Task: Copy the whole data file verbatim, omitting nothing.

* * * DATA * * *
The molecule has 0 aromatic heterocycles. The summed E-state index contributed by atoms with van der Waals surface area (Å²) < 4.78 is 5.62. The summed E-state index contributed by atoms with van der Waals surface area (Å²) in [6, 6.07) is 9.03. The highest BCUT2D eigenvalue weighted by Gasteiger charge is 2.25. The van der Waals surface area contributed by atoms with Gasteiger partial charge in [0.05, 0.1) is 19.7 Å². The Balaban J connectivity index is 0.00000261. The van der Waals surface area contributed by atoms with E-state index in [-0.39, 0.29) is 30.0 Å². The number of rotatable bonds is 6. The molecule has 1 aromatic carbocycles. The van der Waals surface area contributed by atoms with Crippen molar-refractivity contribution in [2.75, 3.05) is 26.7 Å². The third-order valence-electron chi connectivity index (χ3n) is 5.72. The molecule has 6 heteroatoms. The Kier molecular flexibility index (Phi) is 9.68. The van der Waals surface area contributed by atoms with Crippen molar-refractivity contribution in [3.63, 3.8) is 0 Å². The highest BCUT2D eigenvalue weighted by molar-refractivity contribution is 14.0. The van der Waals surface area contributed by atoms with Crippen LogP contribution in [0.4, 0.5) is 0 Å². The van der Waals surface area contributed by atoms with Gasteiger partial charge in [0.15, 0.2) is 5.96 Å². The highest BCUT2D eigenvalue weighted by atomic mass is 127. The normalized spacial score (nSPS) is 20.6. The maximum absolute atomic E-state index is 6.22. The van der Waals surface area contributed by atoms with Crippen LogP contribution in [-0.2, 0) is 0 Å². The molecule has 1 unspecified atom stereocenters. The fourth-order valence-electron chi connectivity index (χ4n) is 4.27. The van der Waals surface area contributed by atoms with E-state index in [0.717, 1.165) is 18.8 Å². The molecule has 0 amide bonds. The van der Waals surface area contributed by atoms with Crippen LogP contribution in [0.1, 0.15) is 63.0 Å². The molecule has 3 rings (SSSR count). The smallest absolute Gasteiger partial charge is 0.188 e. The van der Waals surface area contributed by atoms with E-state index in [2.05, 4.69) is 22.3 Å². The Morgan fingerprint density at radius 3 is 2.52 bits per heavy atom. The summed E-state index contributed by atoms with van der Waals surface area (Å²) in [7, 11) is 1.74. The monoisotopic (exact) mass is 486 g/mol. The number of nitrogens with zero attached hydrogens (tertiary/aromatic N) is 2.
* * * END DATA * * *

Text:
The molecule has 0 aromatic heterocycles. The summed E-state index contributed by atoms with van der Waals surface area (Å²) < 4.78 is 5.62. The summed E-state index contributed by atoms with van der Waals surface area (Å²) in [6, 6.07) is 9.03. The highest BCUT2D eigenvalue weighted by Gasteiger charge is 2.25. The van der Waals surface area contributed by atoms with Gasteiger partial charge in [0.05, 0.1) is 19.7 Å². The Balaban J connectivity index is 0.00000261. The van der Waals surface area contributed by atoms with E-state index in [-0.39, 0.29) is 30.0 Å². The number of rotatable bonds is 6. The molecule has 1 aromatic carbocycles. The van der Waals surface area contributed by atoms with Crippen molar-refractivity contribution in [2.75, 3.05) is 26.7 Å². The third-order valence-electron chi connectivity index (χ3n) is 5.72. The molecule has 6 heteroatoms. The Kier molecular flexibility index (Phi) is 9.68. The van der Waals surface area contributed by atoms with Crippen molar-refractivity contribution in [3.63, 3.8) is 0 Å². The highest BCUT2D eigenvalue weighted by molar-refractivity contribution is 14.0. The van der Waals surface area contributed by atoms with Crippen LogP contribution in [0.4, 0.5) is 0 Å². The van der Waals surface area contributed by atoms with Gasteiger partial charge in [0.15, 0.2) is 5.96 Å². The highest BCUT2D eigenvalue weighted by atomic mass is 127. The normalized spacial score (nSPS) is 20.6. The maximum absolute atomic E-state index is 6.22. The van der Waals surface area contributed by atoms with Crippen LogP contribution in [-0.2, 0) is 0 Å². The molecule has 1 unspecified atom stereocenters. The fourth-order valence-electron chi connectivity index (χ4n) is 4.27. The van der Waals surface area contributed by atoms with E-state index in [0.717, 1.165) is 18.8 Å². The molecule has 0 amide bonds. The van der Waals surface area contributed by atoms with Crippen LogP contribution in [0.1, 0.15) is 63.0 Å². The molecule has 3 rings (SSSR count). The smallest absolute Gasteiger partial charge is 0.188 e. The van der Waals surface area contributed by atoms with E-state index in [2.05, 4.69) is 22.3 Å². The Morgan fingerprint density at radius 3 is 2.52 bits per heavy atom. The summed E-state index contributed by atoms with van der Waals surface area (Å²) in [7, 11) is 1.74. The monoisotopic (exact) mass is 486 g/mol. The number of nitrogens with zero attached hydrogens (tertiary/aromatic N) is 2.